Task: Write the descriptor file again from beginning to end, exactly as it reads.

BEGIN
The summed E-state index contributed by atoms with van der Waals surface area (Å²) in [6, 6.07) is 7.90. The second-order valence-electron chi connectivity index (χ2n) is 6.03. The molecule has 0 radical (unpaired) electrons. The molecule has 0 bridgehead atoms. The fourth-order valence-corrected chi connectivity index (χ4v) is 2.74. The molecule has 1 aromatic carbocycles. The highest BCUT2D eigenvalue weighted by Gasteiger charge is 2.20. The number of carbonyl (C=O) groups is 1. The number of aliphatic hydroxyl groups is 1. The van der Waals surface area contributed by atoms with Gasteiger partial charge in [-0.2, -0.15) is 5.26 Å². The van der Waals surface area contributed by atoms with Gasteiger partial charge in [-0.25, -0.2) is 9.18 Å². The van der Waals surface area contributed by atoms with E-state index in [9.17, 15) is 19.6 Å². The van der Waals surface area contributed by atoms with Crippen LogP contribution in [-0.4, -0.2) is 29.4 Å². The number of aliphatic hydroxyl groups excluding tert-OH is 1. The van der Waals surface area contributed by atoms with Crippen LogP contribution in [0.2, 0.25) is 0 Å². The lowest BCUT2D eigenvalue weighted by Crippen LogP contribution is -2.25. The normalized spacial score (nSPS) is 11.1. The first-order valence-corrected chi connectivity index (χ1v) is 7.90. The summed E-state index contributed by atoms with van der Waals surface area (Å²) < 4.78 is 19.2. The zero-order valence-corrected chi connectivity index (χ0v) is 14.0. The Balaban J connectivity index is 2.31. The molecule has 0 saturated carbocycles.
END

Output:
The summed E-state index contributed by atoms with van der Waals surface area (Å²) in [6, 6.07) is 7.90. The second-order valence-electron chi connectivity index (χ2n) is 6.03. The molecule has 0 radical (unpaired) electrons. The molecule has 0 bridgehead atoms. The fourth-order valence-corrected chi connectivity index (χ4v) is 2.74. The molecule has 1 aromatic carbocycles. The highest BCUT2D eigenvalue weighted by Gasteiger charge is 2.20. The number of carbonyl (C=O) groups is 1. The number of aliphatic hydroxyl groups is 1. The van der Waals surface area contributed by atoms with Gasteiger partial charge in [-0.2, -0.15) is 5.26 Å². The van der Waals surface area contributed by atoms with Gasteiger partial charge in [-0.25, -0.2) is 9.18 Å². The van der Waals surface area contributed by atoms with E-state index in [9.17, 15) is 19.6 Å². The van der Waals surface area contributed by atoms with Crippen LogP contribution in [-0.4, -0.2) is 29.4 Å². The number of aliphatic hydroxyl groups excluding tert-OH is 1. The van der Waals surface area contributed by atoms with Crippen LogP contribution in [0.2, 0.25) is 0 Å². The lowest BCUT2D eigenvalue weighted by Crippen LogP contribution is -2.25. The normalized spacial score (nSPS) is 11.1. The first-order valence-corrected chi connectivity index (χ1v) is 7.90. The summed E-state index contributed by atoms with van der Waals surface area (Å²) < 4.78 is 19.2. The zero-order valence-corrected chi connectivity index (χ0v) is 14.0. The Balaban J connectivity index is 2.31. The molecule has 0 saturated carbocycles.